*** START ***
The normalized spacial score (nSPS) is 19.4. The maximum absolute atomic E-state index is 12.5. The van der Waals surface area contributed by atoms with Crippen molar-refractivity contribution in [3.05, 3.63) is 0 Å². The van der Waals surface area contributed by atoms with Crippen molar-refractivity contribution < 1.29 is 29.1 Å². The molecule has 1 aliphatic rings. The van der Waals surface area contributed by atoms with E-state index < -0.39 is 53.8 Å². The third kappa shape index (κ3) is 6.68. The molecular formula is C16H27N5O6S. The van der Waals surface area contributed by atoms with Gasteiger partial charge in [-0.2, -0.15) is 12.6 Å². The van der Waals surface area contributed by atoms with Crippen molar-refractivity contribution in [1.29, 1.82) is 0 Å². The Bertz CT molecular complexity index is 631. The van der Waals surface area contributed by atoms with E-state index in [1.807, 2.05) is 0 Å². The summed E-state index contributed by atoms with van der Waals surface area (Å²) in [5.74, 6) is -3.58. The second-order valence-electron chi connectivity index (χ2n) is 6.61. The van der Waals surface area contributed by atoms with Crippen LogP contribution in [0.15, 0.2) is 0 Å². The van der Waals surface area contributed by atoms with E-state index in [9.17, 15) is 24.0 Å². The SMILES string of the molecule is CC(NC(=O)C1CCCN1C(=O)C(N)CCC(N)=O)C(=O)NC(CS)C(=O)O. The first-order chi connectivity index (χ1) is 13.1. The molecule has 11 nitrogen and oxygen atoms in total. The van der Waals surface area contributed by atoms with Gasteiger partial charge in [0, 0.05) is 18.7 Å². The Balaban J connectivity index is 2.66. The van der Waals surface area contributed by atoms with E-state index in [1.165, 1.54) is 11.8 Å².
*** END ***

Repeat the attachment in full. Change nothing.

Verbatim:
The normalized spacial score (nSPS) is 19.4. The maximum absolute atomic E-state index is 12.5. The van der Waals surface area contributed by atoms with Crippen molar-refractivity contribution in [3.05, 3.63) is 0 Å². The van der Waals surface area contributed by atoms with Crippen molar-refractivity contribution < 1.29 is 29.1 Å². The molecule has 1 aliphatic rings. The van der Waals surface area contributed by atoms with E-state index < -0.39 is 53.8 Å². The third kappa shape index (κ3) is 6.68. The molecular formula is C16H27N5O6S. The van der Waals surface area contributed by atoms with Gasteiger partial charge in [-0.2, -0.15) is 12.6 Å². The van der Waals surface area contributed by atoms with Crippen molar-refractivity contribution in [1.29, 1.82) is 0 Å². The Bertz CT molecular complexity index is 631. The van der Waals surface area contributed by atoms with E-state index in [1.807, 2.05) is 0 Å². The summed E-state index contributed by atoms with van der Waals surface area (Å²) in [5.74, 6) is -3.58. The second-order valence-electron chi connectivity index (χ2n) is 6.61. The van der Waals surface area contributed by atoms with Crippen LogP contribution in [0.15, 0.2) is 0 Å². The van der Waals surface area contributed by atoms with E-state index in [9.17, 15) is 24.0 Å². The SMILES string of the molecule is CC(NC(=O)C1CCCN1C(=O)C(N)CCC(N)=O)C(=O)NC(CS)C(=O)O. The first-order chi connectivity index (χ1) is 13.1. The molecule has 11 nitrogen and oxygen atoms in total. The van der Waals surface area contributed by atoms with Gasteiger partial charge in [0, 0.05) is 18.7 Å². The Balaban J connectivity index is 2.66. The van der Waals surface area contributed by atoms with E-state index in [1.165, 1.54) is 11.8 Å².